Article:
Film in Cuba

Soy Cuba

Soy Cuba

René Portocarrero (1912 – 1985)
1964
I Am Cuba, directed by Mikhail Kalatozov (1964)
2008.10.522

Synopsis:  Four vignettes in Batista’s Cuba dramatize the need for revolution; long, mobile shots tell almost wordless stories.

René Portocarrero was an internationally acclaimed Cuban painter. He drew inspiration from imagery in carnivals and cultural tradition. In 1935 he published the book Las Máscaras (The Masks) depicting female faces in profile surrounded by elaborate head pieces. Portocarrero was also a muralist and painted the walls of many important buildings including the National Hospital and Cuban National Theater. For the iconic film Soy Cuba, he designed this poster along with the costumes.  The film was shot in black and white and presented four short stories about the hardships of various citizens, from farmers to students and a server in a bar.

Lucia

Lucía

Raúl Martínez (1927 – 1995)
1968
Directed by Humberto Solás (1968)
2008.10.523

Synopsis:  The film is divided into three episodes that describe the lives of three Cuban women, each of whom is named Lucía (played by Raquel Revuelta, Eslinda Núñez, and Adela Legrá). The three Lucías also depict three historical periods: the struggle for Cuba’s independence from Spain in 1895; the so-called revolution of the 1930s, and the 1959 Cuban Revolution.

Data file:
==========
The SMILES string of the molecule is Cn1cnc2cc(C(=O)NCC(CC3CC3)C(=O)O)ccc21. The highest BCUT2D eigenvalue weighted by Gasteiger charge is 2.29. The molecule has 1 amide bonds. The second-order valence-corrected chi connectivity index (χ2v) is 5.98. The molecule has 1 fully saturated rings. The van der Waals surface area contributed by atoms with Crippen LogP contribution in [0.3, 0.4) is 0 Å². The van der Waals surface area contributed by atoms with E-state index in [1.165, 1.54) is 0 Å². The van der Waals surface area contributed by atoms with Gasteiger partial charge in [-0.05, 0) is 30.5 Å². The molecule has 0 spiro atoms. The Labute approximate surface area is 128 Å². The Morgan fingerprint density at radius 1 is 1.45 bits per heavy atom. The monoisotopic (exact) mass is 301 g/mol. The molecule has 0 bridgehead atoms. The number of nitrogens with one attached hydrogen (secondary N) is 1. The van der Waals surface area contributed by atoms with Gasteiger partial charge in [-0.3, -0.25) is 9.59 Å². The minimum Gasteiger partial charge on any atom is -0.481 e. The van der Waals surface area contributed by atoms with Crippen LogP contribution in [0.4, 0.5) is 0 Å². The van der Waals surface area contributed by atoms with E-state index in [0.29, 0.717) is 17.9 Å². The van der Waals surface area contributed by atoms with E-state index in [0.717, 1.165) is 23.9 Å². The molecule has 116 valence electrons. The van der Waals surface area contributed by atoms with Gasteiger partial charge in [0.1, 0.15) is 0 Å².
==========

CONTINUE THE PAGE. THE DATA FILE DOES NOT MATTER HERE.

Lucía was the ICAIC’s most expensive production to date, and represented a total success. Original, exuberant, and innovative, it was an experimental film which soon became a classic and now is considered a milestone not only in Cuban cinematography but also in Latin American Film History.

Memorias del subdesarrollo

Memorias del subdesarrollo

Antonio Saura (1930 – 1998)
1968
Memories of Underdevelopment, directed by Tomás Gutiérrez Alea and Juan Carlos Tabío (1968)
2008.10.524

Synopsis:  An intellectual leaves the Cuban revolution and “underdevelopment” behind, only to find himself at odds with the ambiguities of his new life in the “developed” world.